Half a century in
Half a century in
Transformed by the pilgrimage
Half a century in

Half a century in
Half a century in
Saved by grace and growing still
Half a century in

The Lord’s Prayer


Here is a song about an old and important prayer–a prayer taught to us by a Savior who wanted us to pray well and who hoped that we might glimpse in our praying the potential for God’s will to be accomplished “on earth as it is in heaven.”

While I wrote this song about the Lord’s Prayer twenty years ago, Tara and I (along with Rick Witkowski) just recently reworked it in an effort to keep it fresh in our hearts and minds.  I hope that it helps you to pray on this 2016 Election Day.

The Lord’s Prayer

Our Good Father who reigns in heaven

Holiness breathes your name

Your kingdom come, your will be done

On earth as it is in heaven

Give us this day our daily bread

Forgive us our sins as we forgive

Lead us not into temptation’s way

But deliver us now from evil

Yours is the kingdom, power, and glory

Forever and ever the same

And so to these things we now say “amen”

May the prayer of our heart be a song to you

Your kingdom come, your will be done

“Let’s Talk Politics!”


“Let’s talk politics!” Wow. Could there be any weightier phrase to utter in these tense and difficult days? Do you feel your anxiety increasing, even as I ask the question?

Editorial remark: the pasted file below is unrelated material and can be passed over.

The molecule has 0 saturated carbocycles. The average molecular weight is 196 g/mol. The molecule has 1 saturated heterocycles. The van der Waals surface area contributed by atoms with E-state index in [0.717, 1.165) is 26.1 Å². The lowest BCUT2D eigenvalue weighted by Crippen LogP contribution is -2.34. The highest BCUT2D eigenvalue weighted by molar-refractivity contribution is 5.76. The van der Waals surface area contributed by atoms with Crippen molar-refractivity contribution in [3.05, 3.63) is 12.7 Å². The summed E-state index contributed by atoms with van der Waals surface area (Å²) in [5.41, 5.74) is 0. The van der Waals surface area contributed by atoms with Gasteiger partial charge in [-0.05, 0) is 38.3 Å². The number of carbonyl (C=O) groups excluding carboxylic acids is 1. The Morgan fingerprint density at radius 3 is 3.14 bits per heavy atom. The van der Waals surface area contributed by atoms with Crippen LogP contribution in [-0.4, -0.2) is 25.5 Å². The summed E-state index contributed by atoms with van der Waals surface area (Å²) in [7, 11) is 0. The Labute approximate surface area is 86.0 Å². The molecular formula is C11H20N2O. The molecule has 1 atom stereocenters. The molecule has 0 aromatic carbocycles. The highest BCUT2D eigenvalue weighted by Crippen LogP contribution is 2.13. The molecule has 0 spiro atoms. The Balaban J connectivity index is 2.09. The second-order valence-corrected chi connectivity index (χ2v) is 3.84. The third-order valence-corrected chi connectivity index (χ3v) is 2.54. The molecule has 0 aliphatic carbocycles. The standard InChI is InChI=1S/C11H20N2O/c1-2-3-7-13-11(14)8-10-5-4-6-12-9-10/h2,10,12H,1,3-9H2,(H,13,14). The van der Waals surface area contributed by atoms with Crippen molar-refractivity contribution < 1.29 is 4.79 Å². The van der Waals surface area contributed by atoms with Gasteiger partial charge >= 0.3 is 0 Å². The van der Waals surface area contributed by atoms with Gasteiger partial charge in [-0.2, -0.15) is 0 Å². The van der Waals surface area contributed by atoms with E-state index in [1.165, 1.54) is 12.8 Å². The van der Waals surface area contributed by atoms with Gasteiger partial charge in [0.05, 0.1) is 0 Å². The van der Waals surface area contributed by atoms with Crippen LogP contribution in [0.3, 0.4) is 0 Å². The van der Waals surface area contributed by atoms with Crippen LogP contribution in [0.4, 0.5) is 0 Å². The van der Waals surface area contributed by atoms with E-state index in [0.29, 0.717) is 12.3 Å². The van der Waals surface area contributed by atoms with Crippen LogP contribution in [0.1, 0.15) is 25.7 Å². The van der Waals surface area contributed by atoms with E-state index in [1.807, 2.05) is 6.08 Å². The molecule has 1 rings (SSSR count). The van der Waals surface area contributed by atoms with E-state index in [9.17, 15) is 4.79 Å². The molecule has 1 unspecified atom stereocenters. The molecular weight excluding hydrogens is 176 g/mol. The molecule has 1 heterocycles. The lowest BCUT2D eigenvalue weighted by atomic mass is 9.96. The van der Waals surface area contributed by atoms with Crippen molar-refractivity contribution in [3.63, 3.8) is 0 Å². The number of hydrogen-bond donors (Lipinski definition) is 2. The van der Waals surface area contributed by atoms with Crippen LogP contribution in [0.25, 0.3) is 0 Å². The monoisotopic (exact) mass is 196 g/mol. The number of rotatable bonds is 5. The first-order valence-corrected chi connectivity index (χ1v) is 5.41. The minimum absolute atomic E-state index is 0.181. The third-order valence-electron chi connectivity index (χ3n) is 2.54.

It is sometimes hard for the church to know what to say during a Presidential election. In every church, after all, there are Republicans and Democrats, Independents and Libertarians, along with people who don’t quite know where to locate themselves on the political spectrum. Some want the church to be absolutely silent about the election, so that worship might be a safe and restful sanctuary from the world’s political conversations. Others long for the church to be more aligned with a particular party’s platform, since they believe the issues of that platform to be essential to the moral health of our nation.